When invited to someone’s home, it may be expected for the invitee to join the host for a meal depending on the time of day. In many cultures, providing guests with a warm meal is expected and a source of pride. But this doesn’t extend to all cultures, as was recently brought up in a post that became known as #SwedenGate.
Scandinavians don’t feed their guests because dining is typically a private affair. Some hosts may even eat without their guests joining the meal. In addition, providing another person’s child with a meal could be seen as an insult to the child’s family, and Scandinavians prefer to avoid arguments.
This article will cover why the cultural expectation in some Scandinavian countries doesn’t involve feeding guests and how that in no way diminishes the warm hospitality visitors will find. It will also address the idea of ‘fika’ – an important daily break for people to eat, drink, and socialize.
Nordic Hospitality: Why Scandinavians Find It Weird To Feed Guests
There are two main reasons people in Sweden and other Nordic countries might find the idea of feeding their guests food an odd thing to do. The first connects to the fact that Swedish people – and Scandivains overall – are generally more private than other societies. This means that eating with non-family members is not common. 
The second reason might appear at odds with a society known for its welfare programs, but Scandivanains prefer to contribute equally to the community and be independent.  People don’t want to feel like they owe someone if it can be helped, and they certainly don’t want to be a burden to or disrespect each other.
In the example that started #SwedenGate, a person recounted when they had come over to play with a friend and was asked to wait in their friend’s room while the family ate dinner. In Sweden, feeding someone else’s child could be seen as an indirect insult to that child’s family by implying that said family cannot provide enough food for the kid. 
Visiting children may be more likely to be asked to either wait while the hosts eat or asked to return home at mealtime than adults. Not only is this to avoid an accidental insult, but because children and adults were historically seen as different categories and therefore treated differently. Nowadays, the host may ask the visiting child’s parents for permission to invite the kid to join them at mealtime.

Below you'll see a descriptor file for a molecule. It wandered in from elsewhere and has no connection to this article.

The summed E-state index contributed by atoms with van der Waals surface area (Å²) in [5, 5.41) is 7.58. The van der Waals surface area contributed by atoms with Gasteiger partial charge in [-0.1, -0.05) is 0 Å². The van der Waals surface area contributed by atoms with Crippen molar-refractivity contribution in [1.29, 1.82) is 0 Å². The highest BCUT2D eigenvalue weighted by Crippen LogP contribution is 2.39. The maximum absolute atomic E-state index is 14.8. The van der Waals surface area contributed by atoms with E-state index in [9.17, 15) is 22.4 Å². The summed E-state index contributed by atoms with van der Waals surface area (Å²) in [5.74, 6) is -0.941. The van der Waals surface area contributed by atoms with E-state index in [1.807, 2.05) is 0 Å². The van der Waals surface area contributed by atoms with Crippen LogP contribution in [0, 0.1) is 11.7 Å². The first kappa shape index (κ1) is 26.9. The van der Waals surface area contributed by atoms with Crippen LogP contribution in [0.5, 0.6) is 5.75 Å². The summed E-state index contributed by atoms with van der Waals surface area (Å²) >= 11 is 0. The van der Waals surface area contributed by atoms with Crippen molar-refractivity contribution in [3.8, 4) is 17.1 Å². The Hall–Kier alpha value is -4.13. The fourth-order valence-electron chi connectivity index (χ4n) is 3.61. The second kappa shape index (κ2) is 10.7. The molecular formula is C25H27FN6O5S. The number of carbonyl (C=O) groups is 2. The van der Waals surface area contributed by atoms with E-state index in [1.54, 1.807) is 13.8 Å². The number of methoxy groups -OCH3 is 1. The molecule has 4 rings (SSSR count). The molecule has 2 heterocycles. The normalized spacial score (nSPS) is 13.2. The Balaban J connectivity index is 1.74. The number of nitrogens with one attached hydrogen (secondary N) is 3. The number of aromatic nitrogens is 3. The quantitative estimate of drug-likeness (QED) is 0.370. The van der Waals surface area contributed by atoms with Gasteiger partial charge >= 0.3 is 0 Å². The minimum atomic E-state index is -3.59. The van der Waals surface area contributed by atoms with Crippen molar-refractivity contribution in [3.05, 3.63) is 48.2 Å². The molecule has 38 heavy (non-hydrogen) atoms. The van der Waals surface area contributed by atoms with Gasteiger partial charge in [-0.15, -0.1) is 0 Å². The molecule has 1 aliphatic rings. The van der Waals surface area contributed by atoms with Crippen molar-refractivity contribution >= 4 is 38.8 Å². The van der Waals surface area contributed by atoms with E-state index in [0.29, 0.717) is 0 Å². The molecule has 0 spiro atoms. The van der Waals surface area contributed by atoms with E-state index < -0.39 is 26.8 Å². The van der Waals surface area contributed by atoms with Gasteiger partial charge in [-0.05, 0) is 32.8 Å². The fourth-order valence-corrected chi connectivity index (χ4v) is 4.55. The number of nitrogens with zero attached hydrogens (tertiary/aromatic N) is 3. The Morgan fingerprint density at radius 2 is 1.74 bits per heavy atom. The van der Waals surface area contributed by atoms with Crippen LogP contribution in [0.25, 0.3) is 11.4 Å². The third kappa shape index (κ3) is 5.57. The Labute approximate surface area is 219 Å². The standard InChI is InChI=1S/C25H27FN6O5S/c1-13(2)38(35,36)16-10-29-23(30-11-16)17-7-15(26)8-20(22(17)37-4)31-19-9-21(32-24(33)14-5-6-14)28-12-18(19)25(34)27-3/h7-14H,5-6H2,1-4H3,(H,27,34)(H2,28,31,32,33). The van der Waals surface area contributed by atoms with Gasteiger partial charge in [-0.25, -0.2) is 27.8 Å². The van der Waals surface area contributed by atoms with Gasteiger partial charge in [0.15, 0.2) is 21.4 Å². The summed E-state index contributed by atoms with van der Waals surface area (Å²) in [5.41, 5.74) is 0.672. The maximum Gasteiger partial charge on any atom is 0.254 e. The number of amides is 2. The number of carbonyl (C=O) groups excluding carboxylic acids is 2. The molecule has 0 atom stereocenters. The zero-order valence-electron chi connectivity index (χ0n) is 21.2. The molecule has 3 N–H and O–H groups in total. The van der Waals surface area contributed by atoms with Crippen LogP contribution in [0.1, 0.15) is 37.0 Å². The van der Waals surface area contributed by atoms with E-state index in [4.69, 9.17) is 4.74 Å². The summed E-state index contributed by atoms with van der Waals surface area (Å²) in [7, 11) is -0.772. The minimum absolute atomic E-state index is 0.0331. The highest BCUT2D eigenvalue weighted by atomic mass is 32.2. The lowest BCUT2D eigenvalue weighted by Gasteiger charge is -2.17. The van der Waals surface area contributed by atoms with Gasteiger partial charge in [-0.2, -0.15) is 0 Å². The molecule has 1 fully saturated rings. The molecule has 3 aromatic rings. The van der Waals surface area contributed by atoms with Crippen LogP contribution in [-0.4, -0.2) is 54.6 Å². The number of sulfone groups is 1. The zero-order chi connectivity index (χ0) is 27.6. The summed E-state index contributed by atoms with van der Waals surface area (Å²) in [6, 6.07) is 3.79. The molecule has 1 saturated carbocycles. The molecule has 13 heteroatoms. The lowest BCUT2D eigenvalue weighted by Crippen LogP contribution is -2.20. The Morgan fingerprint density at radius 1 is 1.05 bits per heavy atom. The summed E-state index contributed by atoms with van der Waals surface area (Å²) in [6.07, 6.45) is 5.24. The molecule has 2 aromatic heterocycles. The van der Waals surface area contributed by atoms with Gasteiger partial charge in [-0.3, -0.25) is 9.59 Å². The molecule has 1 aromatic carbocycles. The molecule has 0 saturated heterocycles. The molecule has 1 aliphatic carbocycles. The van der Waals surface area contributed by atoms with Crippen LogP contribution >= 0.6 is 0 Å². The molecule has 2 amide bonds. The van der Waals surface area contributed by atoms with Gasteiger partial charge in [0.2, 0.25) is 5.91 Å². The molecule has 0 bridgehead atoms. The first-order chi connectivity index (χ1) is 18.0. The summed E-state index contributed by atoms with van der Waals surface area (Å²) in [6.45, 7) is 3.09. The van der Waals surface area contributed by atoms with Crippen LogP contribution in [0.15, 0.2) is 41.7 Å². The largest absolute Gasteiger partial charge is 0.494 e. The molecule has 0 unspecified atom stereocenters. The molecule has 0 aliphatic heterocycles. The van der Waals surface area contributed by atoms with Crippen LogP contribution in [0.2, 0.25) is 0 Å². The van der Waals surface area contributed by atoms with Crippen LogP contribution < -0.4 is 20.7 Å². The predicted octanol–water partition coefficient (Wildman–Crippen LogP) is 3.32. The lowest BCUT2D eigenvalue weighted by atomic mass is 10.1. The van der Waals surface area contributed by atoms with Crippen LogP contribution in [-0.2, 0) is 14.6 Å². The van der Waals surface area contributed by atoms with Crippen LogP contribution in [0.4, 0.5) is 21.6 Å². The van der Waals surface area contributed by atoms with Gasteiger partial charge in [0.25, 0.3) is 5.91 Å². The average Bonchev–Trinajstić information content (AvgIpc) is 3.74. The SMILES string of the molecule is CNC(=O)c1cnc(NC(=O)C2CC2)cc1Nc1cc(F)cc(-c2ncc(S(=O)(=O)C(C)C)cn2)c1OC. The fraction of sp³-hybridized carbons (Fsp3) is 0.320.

What About Other Scandinavian Countries?
While most of the discussion around this topic involves Sweden, Scandinavia is not just that single country. Norway and Denmark are traditionally grouped beside Sweden as ‘Scandinavia,’ but some sources will add Denmark, Finland, Iceland, and the Faroe Islands. So should visitors to those other countries not expect to be invited for dinner?
The practice of not serving guests food, or eating without them, can be found in various parts of Northern Europe, including Finland and the Netherlands. However, it can vary greatly depending on the location and the hosts. It might be best to assume that visitors won’t be fed in any Scandinavian country unless stated otherwise.
How Do Swedes Treat Guests?
In the Scandinavian countries, including Sweden, hosts treat guests well because providing good hospitality is important. Invitations to dinner gatherings may be uncommon, and declining is acceptable. Visitors should still ensure that they are gratuitous and attempt to follow common courtesy.
How Should Guests Act?
If a traveler is invited to someone’s house, whether for a meal or not, it is essential to respect the host’s privacy. Some central aspects of polite visitor behavior include:
- Introductions if there are people that the visitor doesn’t know
- Shaking hands with everyone in the room
- Bringing a present to thank the host for the invitation
Finally, always remember to ensure the host knows that their hospitality efforts are greatly appreciated. 
Is Not Feeding Guests Still Common in Modern Sweden?
As the post that started #SwedenGate was made by someone recounting a childhood experience, some may wonder how common eating without inviting guests to join still is in Sweden.
Overall, it seems that some – though not all – Scandinavians are leaving the practice behind as the historical reasons for not sharing meals with guests don’t apply to modern times. 
While travelers may not be invited for dinner, being asked to join someone for ‘fika’ is much more common. ‘Fika’ is a daily break for coffee and cake (or another sweet treat) and is so ingrained in Swedish culture that it is expected for employees to give their working time for it.
But ‘fika’ is more than a snack break; it’s a chance to socialize and chat with friends. Beginning in the 18th century with the introduction of coffee, ‘fika’ – created from the Swedish word for ‘coffee’ – has become a staple of Swedish culture. The addition of ‘and cake’ came in the 19th century.  Of course, what is eaten for ‘fika’ is much less important than the act itself.
The Benefits of ‘Fika’
Joining someone for ‘fika’ does not just have the benefits of socialization. Taking breaks from work can improve things for both the employee and the employer. Research has shown that people, when allowed to take breaks from work, are:
- More productive
- Have better mental health
- Have lower stress levels
Swedes returning from ‘fika’ are also more focused and less likely to feel burned out from their job.  This aspect of Swedish culture is another part of their healthy lifestyles.
Whether someone is eating at a host’s home or enjoying ‘fika’ with a friend, they are sure to find a rich selection of Swedish treats and foods to enjoy.
Aside from the multiple types of sweets to go with ‘fika,’ pickled herring and crispbread are popular dishes. Sandwiches are another option, though served on a single slice of bread as opposed to the western definition.
Travelers will also find the native lingonberry fruit widespread, especially as a jam.